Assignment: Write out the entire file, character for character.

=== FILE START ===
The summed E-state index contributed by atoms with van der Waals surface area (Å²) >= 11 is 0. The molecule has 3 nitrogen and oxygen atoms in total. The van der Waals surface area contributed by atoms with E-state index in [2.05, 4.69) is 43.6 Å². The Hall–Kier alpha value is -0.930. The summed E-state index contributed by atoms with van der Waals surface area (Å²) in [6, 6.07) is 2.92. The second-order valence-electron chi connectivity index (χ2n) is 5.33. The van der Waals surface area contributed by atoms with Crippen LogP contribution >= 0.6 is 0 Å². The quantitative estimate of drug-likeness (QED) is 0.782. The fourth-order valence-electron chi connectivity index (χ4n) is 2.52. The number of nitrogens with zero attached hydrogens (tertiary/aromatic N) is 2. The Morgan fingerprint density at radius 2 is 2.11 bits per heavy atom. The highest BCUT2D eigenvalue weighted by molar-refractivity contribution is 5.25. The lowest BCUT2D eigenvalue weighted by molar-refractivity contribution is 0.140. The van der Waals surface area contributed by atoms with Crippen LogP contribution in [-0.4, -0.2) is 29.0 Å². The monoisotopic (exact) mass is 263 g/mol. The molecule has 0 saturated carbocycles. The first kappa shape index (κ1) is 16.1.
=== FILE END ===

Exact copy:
The summed E-state index contributed by atoms with van der Waals surface area (Å²) >= 11 is 0. The molecule has 3 nitrogen and oxygen atoms in total. The van der Waals surface area contributed by atoms with E-state index in [2.05, 4.69) is 43.6 Å². The Hall–Kier alpha value is -0.930. The summed E-state index contributed by atoms with van der Waals surface area (Å²) in [6, 6.07) is 2.92. The second-order valence-electron chi connectivity index (χ2n) is 5.33. The van der Waals surface area contributed by atoms with Crippen LogP contribution >= 0.6 is 0 Å². The quantitative estimate of drug-likeness (QED) is 0.782. The fourth-order valence-electron chi connectivity index (χ4n) is 2.52. The number of nitrogens with zero attached hydrogens (tertiary/aromatic N) is 2. The Morgan fingerprint density at radius 2 is 2.11 bits per heavy atom. The highest BCUT2D eigenvalue weighted by molar-refractivity contribution is 5.25. The lowest BCUT2D eigenvalue weighted by molar-refractivity contribution is 0.140. The van der Waals surface area contributed by atoms with Crippen LogP contribution in [-0.4, -0.2) is 29.0 Å². The monoisotopic (exact) mass is 263 g/mol. The molecule has 0 saturated carbocycles. The first kappa shape index (κ1) is 16.1.